The five-year BVSc degree program already has full accreditation with the Australasian Veterinary Boards Council and the Royal College of Veterinary Surgeons in the United Kingdom. This enables Queensland graduates to also practice in Australia, New Zealand, the U.K., Hong Kong, and most of Asia.

Dr. Coleman said in an Oct. 18 press release that COE accreditation was a “tremendous result and would have substantial benefit for current and prospective students, staff, the university, and the profession in general.

“AVMA accreditation is well recognized as the international benchmark for quality in veterinary education,” Dr. Coleman said. “This is a ringing endorsement of the quality of the school's staff, students and facilities.”

He continued, “AVMA accreditation will also enable the UQ School of Veterinary Science to develop agreements with international veterinary schools for student exchanges which will enhance options for students and capitalize on the different veterinary experiences available at UQ and abroad.”

The current number of veterinary students enrolled totals 577. The veterinary school accepts a mean 120 students per year; of that number, 28 are usually international students. Most of them come from Hong Kong, Singapore, or other Southeast Asian countries. The number of students from North America is low—one to two students per year. Starting with those in 2012, graduates will be able to sit for the North American Veterinary Licensing Examination, a prerequisite to practice in North America.

“There is interest from a small number of our current students to pursue a global career in veterinary medicine, which would include working in the U.S. Numbers taking the NAVLE are expected to remain low,” Dr. Coleman told JAVMA.

All of UQ's veterinary graduates are employed either immediately after graduation or within a short period thereafter, he said. About half pursue mixed animal practice, 30 percent go into small animal practice, 10 percent opt for large animal practice, and the remaining 10 percent engage in other areas of the profession, including research, wildlife medicine, or government. (Dr. Coleman added that Australia, like the United States, has regions where veterinarians are scarce, particularly in remote and rural areas.)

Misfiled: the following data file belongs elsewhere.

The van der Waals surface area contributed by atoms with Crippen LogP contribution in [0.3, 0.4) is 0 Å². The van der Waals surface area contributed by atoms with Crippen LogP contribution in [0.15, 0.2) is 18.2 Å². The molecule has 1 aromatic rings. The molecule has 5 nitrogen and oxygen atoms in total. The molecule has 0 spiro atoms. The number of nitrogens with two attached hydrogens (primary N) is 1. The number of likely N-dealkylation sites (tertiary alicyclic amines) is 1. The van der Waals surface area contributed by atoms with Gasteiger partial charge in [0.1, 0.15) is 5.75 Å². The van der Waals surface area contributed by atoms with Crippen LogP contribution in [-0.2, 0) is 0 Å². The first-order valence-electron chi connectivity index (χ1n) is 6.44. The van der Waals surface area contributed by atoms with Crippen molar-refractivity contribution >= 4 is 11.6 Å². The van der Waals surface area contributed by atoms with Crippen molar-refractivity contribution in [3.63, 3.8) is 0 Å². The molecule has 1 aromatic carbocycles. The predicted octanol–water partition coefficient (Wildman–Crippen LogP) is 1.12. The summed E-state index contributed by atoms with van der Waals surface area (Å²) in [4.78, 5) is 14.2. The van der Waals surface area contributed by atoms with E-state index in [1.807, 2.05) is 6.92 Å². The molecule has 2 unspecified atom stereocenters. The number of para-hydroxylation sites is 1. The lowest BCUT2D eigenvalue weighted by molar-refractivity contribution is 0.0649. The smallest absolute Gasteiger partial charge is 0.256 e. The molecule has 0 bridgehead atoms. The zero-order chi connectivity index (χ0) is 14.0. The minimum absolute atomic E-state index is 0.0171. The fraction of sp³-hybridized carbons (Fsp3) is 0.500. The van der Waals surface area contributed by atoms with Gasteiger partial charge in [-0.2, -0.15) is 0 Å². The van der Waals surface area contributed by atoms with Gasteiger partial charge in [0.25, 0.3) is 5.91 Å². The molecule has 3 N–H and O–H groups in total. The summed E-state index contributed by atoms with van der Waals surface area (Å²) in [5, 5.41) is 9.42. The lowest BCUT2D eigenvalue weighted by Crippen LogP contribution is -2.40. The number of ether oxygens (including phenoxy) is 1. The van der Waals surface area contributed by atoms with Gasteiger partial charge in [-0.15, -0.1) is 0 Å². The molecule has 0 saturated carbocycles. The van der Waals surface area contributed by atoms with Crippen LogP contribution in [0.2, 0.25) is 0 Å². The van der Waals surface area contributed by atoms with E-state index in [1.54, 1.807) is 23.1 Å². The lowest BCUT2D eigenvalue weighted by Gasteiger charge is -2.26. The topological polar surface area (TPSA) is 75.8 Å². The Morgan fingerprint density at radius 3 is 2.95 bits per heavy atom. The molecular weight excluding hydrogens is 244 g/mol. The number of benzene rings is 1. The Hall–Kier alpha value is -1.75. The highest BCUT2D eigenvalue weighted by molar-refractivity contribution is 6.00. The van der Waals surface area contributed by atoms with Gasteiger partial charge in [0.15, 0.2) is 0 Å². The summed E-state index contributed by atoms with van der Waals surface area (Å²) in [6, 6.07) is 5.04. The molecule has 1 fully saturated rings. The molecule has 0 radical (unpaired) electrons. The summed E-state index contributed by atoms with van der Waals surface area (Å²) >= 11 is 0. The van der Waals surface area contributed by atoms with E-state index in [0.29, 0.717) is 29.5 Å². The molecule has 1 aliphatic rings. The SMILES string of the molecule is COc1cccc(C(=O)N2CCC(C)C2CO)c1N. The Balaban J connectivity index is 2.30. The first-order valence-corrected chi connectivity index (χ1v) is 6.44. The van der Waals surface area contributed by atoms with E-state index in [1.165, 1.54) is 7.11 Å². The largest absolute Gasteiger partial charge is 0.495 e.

Since its first admission of students in 1936, the UQ School of Veterinary Science has been recognized for excellence in teaching across the veterinary disciplines and the quality of its research. Major contributions have been in tropical and subtropical animal health and medicine.


Veterinary students at the University of Queensland work in teams in the 130-seat anatomy laboratory.

Citation: Journal of the American Veterinary Medical Association 241, 11; 10.2460/javma.241.11.1392

Illinois dean returning to faculty position

Dr. Herbert E. Whiteley announced Oct. 16 in an email to alumni that he will be stepping down as dean of the University of Illinois College of Veterinary Medicine.

In August 2013, he will have completed his 12th year as dean; Dr. Whiteley plans to return to faculty responsibilities in the fall of 2013 or when a new dean is in place.

Dr. Whiteley's background includes 11 years on the veterinary faculty at Illinois, followed by seven years as head of the Department of Pathobiology and Veterinary Science and the diagnostic laboratory director at the University of Connecticut.

Since returning to Illinois in 2001 as its sixth dean, Dr. Whiteley focused on strategic planning to ensure strategic growth despite budgetary constraints. Greater multidisciplinary collaborations in translational biomedical research and the creation of a comprehensive facilities plan for the future are hallmarks of his tenure.

Specific achievements he oversaw include the following:

  • • Implementation of all four years of the Illinois Integrated Veterinary Professional Curriculum.

  • • Development of the Clinical Skills Learning Center.

  • • Establishment of the Chicago Center for Veterinary Medicine.

  • • Surpassing the veterinary college's fundraising campaign goal by $16 million to raise more than $51 million.

  • • Crafting and implementation of the veterinary college's strategic plan.

  • • Establishment of the Illinois Center for One Medicine, One Health.

Dr. Whiteley received his DVM degree from Purdue University in 1977 and his doctorate in pathology from Colorado State University in 1984. He is a diplomate of the American College of Veterinary Pathologists.


Dr. Herbert E. Whiteley